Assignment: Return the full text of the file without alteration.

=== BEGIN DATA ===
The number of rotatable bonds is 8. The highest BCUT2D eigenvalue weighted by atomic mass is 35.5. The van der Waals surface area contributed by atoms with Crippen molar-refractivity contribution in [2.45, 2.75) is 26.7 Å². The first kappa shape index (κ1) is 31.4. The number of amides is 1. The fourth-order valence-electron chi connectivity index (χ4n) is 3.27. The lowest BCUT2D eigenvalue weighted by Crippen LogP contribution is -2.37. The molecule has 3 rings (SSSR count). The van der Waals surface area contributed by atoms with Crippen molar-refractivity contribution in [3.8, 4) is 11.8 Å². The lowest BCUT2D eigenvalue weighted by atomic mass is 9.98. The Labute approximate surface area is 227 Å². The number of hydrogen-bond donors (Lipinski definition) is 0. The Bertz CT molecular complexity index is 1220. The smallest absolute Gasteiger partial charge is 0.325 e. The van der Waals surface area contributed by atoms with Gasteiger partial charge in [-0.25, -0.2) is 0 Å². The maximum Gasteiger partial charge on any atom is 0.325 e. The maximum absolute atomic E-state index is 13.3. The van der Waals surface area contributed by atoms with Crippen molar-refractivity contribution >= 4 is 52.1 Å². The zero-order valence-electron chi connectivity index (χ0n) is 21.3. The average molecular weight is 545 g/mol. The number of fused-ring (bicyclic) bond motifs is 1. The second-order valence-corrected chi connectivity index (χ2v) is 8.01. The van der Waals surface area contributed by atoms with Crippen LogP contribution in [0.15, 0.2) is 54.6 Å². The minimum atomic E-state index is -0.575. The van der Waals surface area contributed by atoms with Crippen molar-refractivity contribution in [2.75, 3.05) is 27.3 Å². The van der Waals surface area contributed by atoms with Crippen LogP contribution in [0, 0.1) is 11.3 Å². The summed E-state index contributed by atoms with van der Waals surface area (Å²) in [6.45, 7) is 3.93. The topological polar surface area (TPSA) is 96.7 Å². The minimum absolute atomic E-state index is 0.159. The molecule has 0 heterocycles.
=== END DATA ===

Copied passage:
The number of rotatable bonds is 8. The highest BCUT2D eigenvalue weighted by atomic mass is 35.5. The van der Waals surface area contributed by atoms with Crippen molar-refractivity contribution in [2.45, 2.75) is 26.7 Å². The first kappa shape index (κ1) is 31.4. The number of amides is 1. The fourth-order valence-electron chi connectivity index (χ4n) is 3.27. The lowest BCUT2D eigenvalue weighted by Crippen LogP contribution is -2.37. The molecule has 3 rings (SSSR count). The van der Waals surface area contributed by atoms with Crippen molar-refractivity contribution in [3.8, 4) is 11.8 Å². The lowest BCUT2D eigenvalue weighted by atomic mass is 9.98. The Labute approximate surface area is 227 Å². The number of hydrogen-bond donors (Lipinski definition) is 0. The Bertz CT molecular complexity index is 1220. The smallest absolute Gasteiger partial charge is 0.325 e. The van der Waals surface area contributed by atoms with Gasteiger partial charge in [-0.25, -0.2) is 0 Å². The maximum Gasteiger partial charge on any atom is 0.325 e. The maximum absolute atomic E-state index is 13.3. The van der Waals surface area contributed by atoms with Crippen molar-refractivity contribution >= 4 is 52.1 Å². The zero-order valence-electron chi connectivity index (χ0n) is 21.3. The average molecular weight is 545 g/mol. The number of fused-ring (bicyclic) bond motifs is 1. The second-order valence-corrected chi connectivity index (χ2v) is 8.01. The van der Waals surface area contributed by atoms with Crippen LogP contribution in [0.15, 0.2) is 54.6 Å². The minimum atomic E-state index is -0.575. The van der Waals surface area contributed by atoms with Crippen molar-refractivity contribution in [2.75, 3.05) is 27.3 Å². The van der Waals surface area contributed by atoms with Crippen LogP contribution in [0, 0.1) is 11.3 Å². The summed E-state index contributed by atoms with van der Waals surface area (Å²) in [6.45, 7) is 3.93. The topological polar surface area (TPSA) is 96.7 Å². The minimum absolute atomic E-state index is 0.159. The molecule has 0 heterocycles.